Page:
Dan died, and I became a writer. I didn’t know it, but I did. Back then, I wrote one story, almost by accident, trying to make sense of my personal chaos. That essay chronicled a small-town doctor losing a beloved middle-aged friend who was rapidly fading from pancreatic cancer. It felt like being dropped into a horrible Lifetime movie come to life, where one day in August 2016, Dan developed stomach pain and was dead before Valentine’s Day 2017. The subject of the story was about Dan, but the writing was, I know now, about me.
A pulsating grief needed, yearned, to come out of me. Until I wrote it on the page, there was a hole in the bottom of me, and I slowly leaked onto the floor. My whole community — church, team, friends, family —was bereft. Dan was funny and kind, intelligent and tough. He sang in the choir, even as he lived as a libertarian, bourbon-drinking lawyer. He was crazy-cool, one of a kind. This made his death even more tragic. I was a friend to Dan’s beautiful kids, and I was lost in the wilderness after we buried him.
While Johns Hopkins University published my story, that’s not why I wrote it. A voice inside me clambered onto the page before I had processed what happened. Or maybe I processed what happened because I took the time to put it on paper.
I just knew how my broken heart throbbed, and, rather than sitting, crying in my office, I tapped on the keys, shaping my sadness into story. I cried while typing, but something felt productive. It’s hard to explain why it made sense.
The earliest draft was a big bowl of word salad. But I eventually separated the leafy greens from the tomatoes and, at the end of my unplanned project, had something you could put balsamic vinegar on and eat. I like salad. I made it for myself and slowly ate the whole thing, one bite at a time, staring at my fork and thinking about it. It made me feel good, but I never thought of writing more. Dan’s essay-as-salad seemed like a one-off, which I made and then put the bowl in the dishwasher. While publication had been unthinkable at first, this piece found its home.
These years later, I understand that I cut my teeth on writing by telling Dan’s story, only I was too busy to notice. My grief for Dan had a long tail, which stretched into 2018, when my mother-in-law Deb died of breast cancer. The death of this beautiful, smiling, caring matriarch left my family adrift again. Deb was the center of the Patthoff solar system. So many family planets orbited around her in celestial harmony — until they didn’t.
If it’s possible, I might have “recovered” from these deaths. I processed grief, loss. Then my life was mauled in 2020 by the charging rhino we called “coronavirus.” And when COVID trampled me, I stopped reflecting on the life I knew, and maybe my psyche and self-esteem were pummeled too. I picked myself off the ground and survived as best I could, navigating the pandemic savannah where rhinos weren’t the only thing hellbent on killing me.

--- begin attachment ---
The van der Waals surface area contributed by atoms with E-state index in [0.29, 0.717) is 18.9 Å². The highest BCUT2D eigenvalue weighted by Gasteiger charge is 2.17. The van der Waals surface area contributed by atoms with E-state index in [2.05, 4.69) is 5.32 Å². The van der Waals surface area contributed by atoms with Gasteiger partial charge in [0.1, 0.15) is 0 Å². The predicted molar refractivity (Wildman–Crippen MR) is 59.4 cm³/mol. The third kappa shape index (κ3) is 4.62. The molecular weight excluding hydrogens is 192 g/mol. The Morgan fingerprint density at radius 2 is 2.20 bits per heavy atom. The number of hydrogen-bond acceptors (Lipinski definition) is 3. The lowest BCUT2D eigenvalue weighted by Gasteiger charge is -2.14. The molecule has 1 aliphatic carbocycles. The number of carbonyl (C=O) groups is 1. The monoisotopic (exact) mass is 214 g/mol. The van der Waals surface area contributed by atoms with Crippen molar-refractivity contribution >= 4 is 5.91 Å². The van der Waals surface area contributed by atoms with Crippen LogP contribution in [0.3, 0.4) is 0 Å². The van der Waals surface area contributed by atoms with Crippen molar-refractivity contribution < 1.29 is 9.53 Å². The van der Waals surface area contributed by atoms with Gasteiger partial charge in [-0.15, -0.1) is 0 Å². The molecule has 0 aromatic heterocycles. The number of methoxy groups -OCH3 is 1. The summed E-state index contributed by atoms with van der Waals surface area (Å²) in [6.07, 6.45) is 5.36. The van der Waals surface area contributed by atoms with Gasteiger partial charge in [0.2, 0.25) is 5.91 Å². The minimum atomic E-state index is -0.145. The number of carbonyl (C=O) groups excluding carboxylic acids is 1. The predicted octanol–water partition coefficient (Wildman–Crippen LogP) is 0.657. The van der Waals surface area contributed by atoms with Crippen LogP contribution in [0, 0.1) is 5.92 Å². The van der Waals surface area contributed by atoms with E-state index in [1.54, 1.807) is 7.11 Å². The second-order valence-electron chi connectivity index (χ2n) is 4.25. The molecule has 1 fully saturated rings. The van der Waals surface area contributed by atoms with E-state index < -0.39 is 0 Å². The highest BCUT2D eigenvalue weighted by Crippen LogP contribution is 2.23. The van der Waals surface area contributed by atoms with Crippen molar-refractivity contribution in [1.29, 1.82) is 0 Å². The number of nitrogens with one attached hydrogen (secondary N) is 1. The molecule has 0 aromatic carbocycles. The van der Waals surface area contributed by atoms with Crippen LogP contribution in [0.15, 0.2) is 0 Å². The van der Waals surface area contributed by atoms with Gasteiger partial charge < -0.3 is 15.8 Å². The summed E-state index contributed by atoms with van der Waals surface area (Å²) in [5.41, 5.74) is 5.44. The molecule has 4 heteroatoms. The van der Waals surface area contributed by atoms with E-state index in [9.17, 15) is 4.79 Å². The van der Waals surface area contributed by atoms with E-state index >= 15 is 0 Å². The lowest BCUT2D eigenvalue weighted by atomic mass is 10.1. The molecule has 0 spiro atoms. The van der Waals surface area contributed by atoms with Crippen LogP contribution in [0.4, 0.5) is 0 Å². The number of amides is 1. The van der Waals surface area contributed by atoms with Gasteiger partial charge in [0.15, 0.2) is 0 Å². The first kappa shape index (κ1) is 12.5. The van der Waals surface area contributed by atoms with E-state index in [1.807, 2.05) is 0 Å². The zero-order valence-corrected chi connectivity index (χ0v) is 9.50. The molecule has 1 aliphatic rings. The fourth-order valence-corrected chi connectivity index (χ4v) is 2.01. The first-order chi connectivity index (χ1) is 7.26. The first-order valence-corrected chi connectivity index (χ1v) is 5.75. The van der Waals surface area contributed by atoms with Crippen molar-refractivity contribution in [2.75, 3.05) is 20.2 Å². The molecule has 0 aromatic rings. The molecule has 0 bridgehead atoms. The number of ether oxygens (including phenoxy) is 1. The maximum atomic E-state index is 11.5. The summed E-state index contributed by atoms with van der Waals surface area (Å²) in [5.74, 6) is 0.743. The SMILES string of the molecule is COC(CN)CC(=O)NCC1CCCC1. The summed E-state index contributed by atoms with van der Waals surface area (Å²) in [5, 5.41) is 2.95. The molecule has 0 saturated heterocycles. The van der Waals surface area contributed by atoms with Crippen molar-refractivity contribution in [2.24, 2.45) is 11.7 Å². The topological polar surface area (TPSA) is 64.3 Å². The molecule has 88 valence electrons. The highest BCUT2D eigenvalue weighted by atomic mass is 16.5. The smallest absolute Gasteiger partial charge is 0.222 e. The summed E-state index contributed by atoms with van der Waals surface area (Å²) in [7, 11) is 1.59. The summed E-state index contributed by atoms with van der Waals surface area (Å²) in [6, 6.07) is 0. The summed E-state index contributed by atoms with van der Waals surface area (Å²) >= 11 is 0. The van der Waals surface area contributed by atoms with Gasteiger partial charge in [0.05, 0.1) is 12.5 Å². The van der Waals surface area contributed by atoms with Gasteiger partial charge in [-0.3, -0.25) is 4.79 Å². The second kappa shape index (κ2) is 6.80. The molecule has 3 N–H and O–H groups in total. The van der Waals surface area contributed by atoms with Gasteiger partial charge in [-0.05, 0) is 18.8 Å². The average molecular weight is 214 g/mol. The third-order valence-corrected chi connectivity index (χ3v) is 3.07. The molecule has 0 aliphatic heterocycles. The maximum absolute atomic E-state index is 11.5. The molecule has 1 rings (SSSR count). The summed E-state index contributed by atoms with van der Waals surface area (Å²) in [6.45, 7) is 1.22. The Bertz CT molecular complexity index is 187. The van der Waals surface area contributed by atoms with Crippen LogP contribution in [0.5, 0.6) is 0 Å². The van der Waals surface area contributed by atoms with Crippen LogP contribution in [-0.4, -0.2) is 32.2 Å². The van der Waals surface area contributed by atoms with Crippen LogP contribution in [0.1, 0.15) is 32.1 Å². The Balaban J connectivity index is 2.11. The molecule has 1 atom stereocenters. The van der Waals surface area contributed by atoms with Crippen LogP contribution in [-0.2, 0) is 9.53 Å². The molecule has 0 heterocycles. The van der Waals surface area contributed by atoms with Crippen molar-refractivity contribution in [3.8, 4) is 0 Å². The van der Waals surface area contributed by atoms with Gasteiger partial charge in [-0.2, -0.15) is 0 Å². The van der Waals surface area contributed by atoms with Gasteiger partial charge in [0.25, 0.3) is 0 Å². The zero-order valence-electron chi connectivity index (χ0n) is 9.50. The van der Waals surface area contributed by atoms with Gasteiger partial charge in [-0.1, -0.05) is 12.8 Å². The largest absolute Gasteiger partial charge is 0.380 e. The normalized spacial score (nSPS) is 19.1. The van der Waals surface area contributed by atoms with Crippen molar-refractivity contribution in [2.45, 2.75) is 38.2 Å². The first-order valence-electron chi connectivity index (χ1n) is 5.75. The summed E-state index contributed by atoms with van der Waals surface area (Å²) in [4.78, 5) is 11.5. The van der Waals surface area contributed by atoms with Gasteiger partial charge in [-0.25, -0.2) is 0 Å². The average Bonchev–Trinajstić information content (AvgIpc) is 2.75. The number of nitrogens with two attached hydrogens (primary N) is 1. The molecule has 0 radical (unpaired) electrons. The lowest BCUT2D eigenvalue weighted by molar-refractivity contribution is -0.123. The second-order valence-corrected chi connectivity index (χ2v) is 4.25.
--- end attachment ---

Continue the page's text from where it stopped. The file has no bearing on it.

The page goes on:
Thankfully, I did not stop writing. It had grown roots deep enough inside me by the pandemic that I carried on. Even though, as I mentioned, I did not think too hard about it. I did not see it as a part of a larger whole. Survival became such an obsession in the pandemic, I did not think about much else. After the pandemic hit and everything changed, I kept writing. But this time, it was a different format and different motivation.
Many small habits define my day. I often flip over to the Notes app on my phone, jotting down workaday items, like a grocery list, a modern working parent ritual. Or, more correctly, I update a list that is in a semi-permanent residence there. During the pandemic, I checked my “Grocery List” as I always did, but there were times I added editorial to the bottom of the list. Under cheddar cheese and panko I might add something like:
Today is horrible.
And, with a simple phrase, writing on a phone, omnipresent in my work day. It was suddenly a place where I jotted down thoughts and observations, spontaneously and without agenda.
This was, it turns out, my second beginning at writing. OK, maybe not full-blown writing, more like word doodles. I was freestyling while sitting in my car. So much of the pandemic experience seemed to be driving to and from work. Sitting in my car, parked outside, waiting for someone or something. It was quiet and calm there, a true respite from my hospital. Mask off, drinking a cup of tea, wondering what the fuck happened to the world I used to know. The confluence of being in the car, holding my phone and being emotionally fragile again set the stage for my next foray into writing.
To borrow from my earlier metaphor, I once again made more salad. But this time, it was more akin to carrot sticks, bite-size pieces. Which, in retrospect, is totally understandable. It helps me understand why this crudité-like writing did not appear on my radar as actual writing, like Dan’s story. It seemed as meaningful, or perhaps meaningless, as the grocery list.